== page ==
This construction evidently means that a particular result is being expressed by the ἵνα clause or ἵνα + subjunctive. It is conveying an idea regarding the new commandment's content (see Rogers and Rogers Linguistic and Exegetical Key to the Greek NT, page 216).
For the use of ἵνα as a result conjunction, see Daniel B. Wallace, Greek Grammar Beyond the Basics, p. 677. Compare John 9:2.
Think of the ἵνα + subjunctive clause as being translated "with the result that . . ."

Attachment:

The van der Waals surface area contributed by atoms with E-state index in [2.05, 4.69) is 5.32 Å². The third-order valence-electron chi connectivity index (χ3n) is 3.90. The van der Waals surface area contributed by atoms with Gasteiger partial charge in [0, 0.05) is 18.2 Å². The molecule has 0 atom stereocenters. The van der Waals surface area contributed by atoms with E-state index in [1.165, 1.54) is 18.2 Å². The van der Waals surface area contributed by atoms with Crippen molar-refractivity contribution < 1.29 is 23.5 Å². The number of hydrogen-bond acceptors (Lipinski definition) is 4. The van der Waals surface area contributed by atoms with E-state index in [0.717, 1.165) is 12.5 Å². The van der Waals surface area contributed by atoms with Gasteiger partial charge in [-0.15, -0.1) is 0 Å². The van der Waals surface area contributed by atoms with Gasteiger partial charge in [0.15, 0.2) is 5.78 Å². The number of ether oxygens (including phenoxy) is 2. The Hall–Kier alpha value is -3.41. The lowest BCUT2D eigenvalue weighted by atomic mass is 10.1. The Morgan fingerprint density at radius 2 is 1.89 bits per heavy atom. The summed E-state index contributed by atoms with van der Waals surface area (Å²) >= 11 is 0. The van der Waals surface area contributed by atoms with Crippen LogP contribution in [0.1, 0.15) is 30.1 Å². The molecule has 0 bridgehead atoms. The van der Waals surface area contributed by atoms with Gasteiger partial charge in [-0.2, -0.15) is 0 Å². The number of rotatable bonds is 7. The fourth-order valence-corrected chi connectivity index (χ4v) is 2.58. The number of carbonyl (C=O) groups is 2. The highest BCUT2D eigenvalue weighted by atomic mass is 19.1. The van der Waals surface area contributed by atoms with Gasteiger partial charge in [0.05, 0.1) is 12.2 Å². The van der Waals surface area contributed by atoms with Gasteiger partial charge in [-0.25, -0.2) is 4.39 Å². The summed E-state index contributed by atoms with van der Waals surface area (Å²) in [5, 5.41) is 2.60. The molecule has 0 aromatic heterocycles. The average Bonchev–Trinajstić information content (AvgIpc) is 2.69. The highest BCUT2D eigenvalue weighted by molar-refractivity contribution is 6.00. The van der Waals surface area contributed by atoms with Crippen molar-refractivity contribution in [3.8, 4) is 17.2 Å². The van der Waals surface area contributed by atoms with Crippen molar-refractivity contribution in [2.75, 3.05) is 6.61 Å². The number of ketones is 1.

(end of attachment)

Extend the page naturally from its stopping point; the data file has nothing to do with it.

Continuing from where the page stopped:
NET Bible Footnote: tn The ἵνα (hina) clause gives the content of the commandment. This is indicated by a dash in the translation.
"I am giving you a new commandment, that you love one another; just as I have loved you, you also love one another" (John 13:34 Revised NWT).
"I give you a new commandment, that you are to love each other: that as I loved you, you too are to love each other" (Byington).
Some understand the construction to be a purpose clause instead of communicating the result. From Vincent's Word Studies
With its usual telic force; indicating the scope and not merely the form or nature of the commandment.
See also http://place.asburyseminary.edu/cgi/viewcontent.cgi?article=2323&context=asburyjournal